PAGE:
Burkina Faso, Mali, and Niger are evidently not so resigned. All three recently mounted coups to displace governments which, while formally democratic, were unable or unwilling to deliver prosperity or to defeat Sahelian jihadism. In that context, the three – the Alliance of Sahel States – announced a study of a new common currency to express their collective sovereignty.
Currency scolds – averse to any tampering with French governance – are of course quick to criticize. But it is better to consider how and when new currency arrangements might actually work.
Given these countries’ external-financing constraints and capital outflows, adopting a new monetary regime will require shoring up budgets and securing an adequate stockpile of international reserves to avoid fiscal dominance and offering a one-way bet to currency speculators. To that end, policymakers will need to address security challenges, resolve governance issues, and strike a deal early on to split the balance sheet of the Central Bank of West African States (BCEAO) between those departing and those remaining.
In the interim, Burkina Faso, Mali, and Niger should retain the CFA franc, with any unresolved, short-term financing issues minimized and expressed through arrears on external debt. If the BCEAO withholds lender-of-last-resort facilities during this period, these countries should impose carefully designed limits on bank-deposit withdrawals to buttress stability. Moreover, efforts to strengthen medium-term revenue, including resets to mineral contracts, should take high priority.

The main benefit of establishing a joint currency is mutual surveillance of budgets to boost the credibility of fiscal policy in the long run. On the other hand, idiosyncratic trade shocks, different monetary preferences, and residual governance uncertainties call for separate currencies.

Regardless, Burkina Faso, Mali, and Niger will need to establish new monetary and financial supervisory institutions before launch. Many countries in similar circumstances have introduced currency boards or exchange-rate pegs, at least at the outset to keep things technically manageable. And absent a credible regional currency with a moderate inflation rate to serve as an anchor, there is limited scope to raise the inflation target without a crawling peg.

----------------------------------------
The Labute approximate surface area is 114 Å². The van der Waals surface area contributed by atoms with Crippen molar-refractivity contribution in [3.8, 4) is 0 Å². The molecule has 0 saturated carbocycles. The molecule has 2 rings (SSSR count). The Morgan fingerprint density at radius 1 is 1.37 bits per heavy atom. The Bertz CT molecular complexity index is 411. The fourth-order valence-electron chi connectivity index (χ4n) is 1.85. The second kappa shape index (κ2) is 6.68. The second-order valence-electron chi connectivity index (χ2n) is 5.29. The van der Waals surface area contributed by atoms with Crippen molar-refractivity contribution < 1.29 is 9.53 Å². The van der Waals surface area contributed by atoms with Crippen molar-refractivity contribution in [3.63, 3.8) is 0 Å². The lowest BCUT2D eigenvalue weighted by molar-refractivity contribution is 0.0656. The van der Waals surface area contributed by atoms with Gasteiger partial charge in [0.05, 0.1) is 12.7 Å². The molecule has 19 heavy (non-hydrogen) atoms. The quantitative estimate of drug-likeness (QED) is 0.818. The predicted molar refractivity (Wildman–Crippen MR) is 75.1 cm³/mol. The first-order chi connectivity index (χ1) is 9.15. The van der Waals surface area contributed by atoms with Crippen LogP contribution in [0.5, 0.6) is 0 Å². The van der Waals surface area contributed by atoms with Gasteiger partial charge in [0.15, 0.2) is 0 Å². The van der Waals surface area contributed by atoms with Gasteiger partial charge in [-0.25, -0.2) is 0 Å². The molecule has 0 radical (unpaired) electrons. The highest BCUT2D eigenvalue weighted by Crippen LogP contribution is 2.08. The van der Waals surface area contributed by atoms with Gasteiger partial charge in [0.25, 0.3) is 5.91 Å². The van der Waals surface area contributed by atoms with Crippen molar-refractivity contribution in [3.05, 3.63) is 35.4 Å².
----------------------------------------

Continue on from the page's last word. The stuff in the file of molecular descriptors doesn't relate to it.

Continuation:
If the three proceed down this path, international cooperation will help to ensure a smooth transition. For example, the Economic Community of West African States (ECOWAS), from which they withdrew earlier this year, recently lifted sanctions against them. Likewise, the countries remaining in the CFA franc zone should continue to provide lender-of-last-resort facilities during the transition period, as they have nothing to gain from regional monetary disorder and orderly exits could even strengthen the legitimacy of the CFA franc zone for those who choose to remain in it. Lastly, international organizations and developed countries should offer enough debt relief so that all current members of the CFA franc zone have the fiscal space to introduce the best pro-growth policies.

Leaving the CFA franc zone is clearly a challenging endeavor. But it is not impossible, nor necessarily unwise – so long as, most critically, the authorities in Burkina Faso, Mali, and Niger are committed to the necessary fiscal rigor.

Peter Doyle, a former senior staff member at the International Monetary Fund, is a visiting researcher at the National Institute of Economic and Social Research in the United Kingdom.